Further principles stemming from the ancient Greeks’ encounter with innovation can be pieced together from the great variety of writings which have come down from the 5th and 4th centuries BC. Perhaps the most important general consideration that emerges is that innovation is dynamic. It must involve an active interchange between individual innovators and the public, tradition and change, old and new. In music, for example, the ancient Athenians encountered a series of bold innovations which struck listeners as a radical departure from musical tradition. The innovators were subjected to scathing satire for (in Aristophanes’ words) ‘plucking their novelties from the blue’. The philosopher Plato, a firm opponent of the new music, would ideally have banned it altogether, arguing that innovation should be no more than a variation or recombination of familiar elements and structures. For innovation to succeed, it must appeal to existing individual and social perceptions about what is valuable and effective: innovation pursued in a vacuum is likely to arouse aversion, or at least incomprehension.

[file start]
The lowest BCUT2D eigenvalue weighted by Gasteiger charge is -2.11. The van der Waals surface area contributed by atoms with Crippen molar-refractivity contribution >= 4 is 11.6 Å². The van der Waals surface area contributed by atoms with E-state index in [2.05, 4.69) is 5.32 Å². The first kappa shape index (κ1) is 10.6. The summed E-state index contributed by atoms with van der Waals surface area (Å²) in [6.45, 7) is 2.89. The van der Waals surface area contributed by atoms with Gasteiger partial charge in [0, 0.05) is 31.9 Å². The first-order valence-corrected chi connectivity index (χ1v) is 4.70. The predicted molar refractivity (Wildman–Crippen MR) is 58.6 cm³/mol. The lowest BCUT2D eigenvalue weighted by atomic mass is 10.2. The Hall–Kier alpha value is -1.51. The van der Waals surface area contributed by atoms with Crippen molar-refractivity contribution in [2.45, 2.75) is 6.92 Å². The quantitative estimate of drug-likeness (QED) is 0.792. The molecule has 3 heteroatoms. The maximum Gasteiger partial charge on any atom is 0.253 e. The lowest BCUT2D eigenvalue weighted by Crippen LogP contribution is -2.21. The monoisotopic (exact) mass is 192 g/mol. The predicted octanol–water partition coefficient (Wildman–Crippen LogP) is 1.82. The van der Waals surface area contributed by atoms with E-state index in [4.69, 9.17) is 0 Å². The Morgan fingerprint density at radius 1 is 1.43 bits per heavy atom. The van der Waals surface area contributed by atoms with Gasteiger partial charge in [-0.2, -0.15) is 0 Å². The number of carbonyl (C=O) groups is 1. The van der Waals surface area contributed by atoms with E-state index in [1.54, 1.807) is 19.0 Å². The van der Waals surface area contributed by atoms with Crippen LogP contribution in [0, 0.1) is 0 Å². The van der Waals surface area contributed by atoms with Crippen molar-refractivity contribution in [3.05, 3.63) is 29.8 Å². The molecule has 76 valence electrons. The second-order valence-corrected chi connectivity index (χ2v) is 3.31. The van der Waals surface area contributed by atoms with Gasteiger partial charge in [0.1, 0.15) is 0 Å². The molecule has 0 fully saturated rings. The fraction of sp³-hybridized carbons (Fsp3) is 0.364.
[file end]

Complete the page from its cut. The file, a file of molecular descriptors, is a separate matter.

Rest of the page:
But at the same time, the kind of pluralistic environments which foster the pursuit of innovation also tend to generate diverse responses.

Innovations may after all have uneven diffusion; the evaluation of their impact and potential requires some consideration of variable time-scales and consumer contexts. Significantly, the musical innovations of ancient Greece which caused such alarm also elicited positive reactions. The record shows that the new musicians, though they left no lasting mark on the Western musical tradition, at the time found favour with younger and less conservative sections of the Athenian public. Then as now, fashions come and go; few, if any, can expect to obtain immediate and universal appeal. In the event, the new musicians attained to fame and financial success in their lifetimes, and a later generation regarded their works as classics. It is hard not to draw an analogy with the Beatles.